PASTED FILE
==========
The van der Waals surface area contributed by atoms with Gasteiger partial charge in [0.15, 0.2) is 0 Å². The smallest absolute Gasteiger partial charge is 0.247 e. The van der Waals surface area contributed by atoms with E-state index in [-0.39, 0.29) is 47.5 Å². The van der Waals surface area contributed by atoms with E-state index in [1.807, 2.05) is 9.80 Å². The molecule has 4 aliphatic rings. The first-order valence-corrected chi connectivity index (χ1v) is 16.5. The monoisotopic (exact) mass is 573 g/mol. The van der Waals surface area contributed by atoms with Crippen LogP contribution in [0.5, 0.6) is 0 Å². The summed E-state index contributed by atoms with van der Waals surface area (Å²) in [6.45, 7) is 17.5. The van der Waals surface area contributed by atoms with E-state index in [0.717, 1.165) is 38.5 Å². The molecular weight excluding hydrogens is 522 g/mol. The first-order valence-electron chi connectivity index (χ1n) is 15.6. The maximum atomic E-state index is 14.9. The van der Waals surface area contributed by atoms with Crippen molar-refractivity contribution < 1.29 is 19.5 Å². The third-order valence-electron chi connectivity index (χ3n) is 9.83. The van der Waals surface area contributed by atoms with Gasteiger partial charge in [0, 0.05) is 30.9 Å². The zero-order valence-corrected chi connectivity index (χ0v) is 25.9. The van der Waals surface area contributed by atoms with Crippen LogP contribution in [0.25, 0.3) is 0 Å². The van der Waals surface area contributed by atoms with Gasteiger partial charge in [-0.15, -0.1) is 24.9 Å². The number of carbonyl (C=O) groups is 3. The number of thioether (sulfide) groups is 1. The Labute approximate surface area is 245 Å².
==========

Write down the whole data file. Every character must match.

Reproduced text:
The van der Waals surface area contributed by atoms with Gasteiger partial charge in [0.15, 0.2) is 0 Å². The smallest absolute Gasteiger partial charge is 0.247 e. The van der Waals surface area contributed by atoms with E-state index in [-0.39, 0.29) is 47.5 Å². The van der Waals surface area contributed by atoms with E-state index in [1.807, 2.05) is 9.80 Å². The molecule has 4 aliphatic rings. The first-order valence-corrected chi connectivity index (χ1v) is 16.5. The monoisotopic (exact) mass is 573 g/mol. The van der Waals surface area contributed by atoms with Crippen LogP contribution in [0.5, 0.6) is 0 Å². The summed E-state index contributed by atoms with van der Waals surface area (Å²) in [6.45, 7) is 17.5. The van der Waals surface area contributed by atoms with E-state index in [0.717, 1.165) is 38.5 Å². The molecular weight excluding hydrogens is 522 g/mol. The first-order valence-electron chi connectivity index (χ1n) is 15.6. The maximum atomic E-state index is 14.9. The van der Waals surface area contributed by atoms with Crippen molar-refractivity contribution < 1.29 is 19.5 Å². The third-order valence-electron chi connectivity index (χ3n) is 9.83. The van der Waals surface area contributed by atoms with Gasteiger partial charge in [0, 0.05) is 30.9 Å². The zero-order valence-corrected chi connectivity index (χ0v) is 25.9. The van der Waals surface area contributed by atoms with Crippen LogP contribution in [0.25, 0.3) is 0 Å². The van der Waals surface area contributed by atoms with Gasteiger partial charge in [-0.15, -0.1) is 24.9 Å². The number of carbonyl (C=O) groups is 3. The number of thioether (sulfide) groups is 1. The Labute approximate surface area is 245 Å².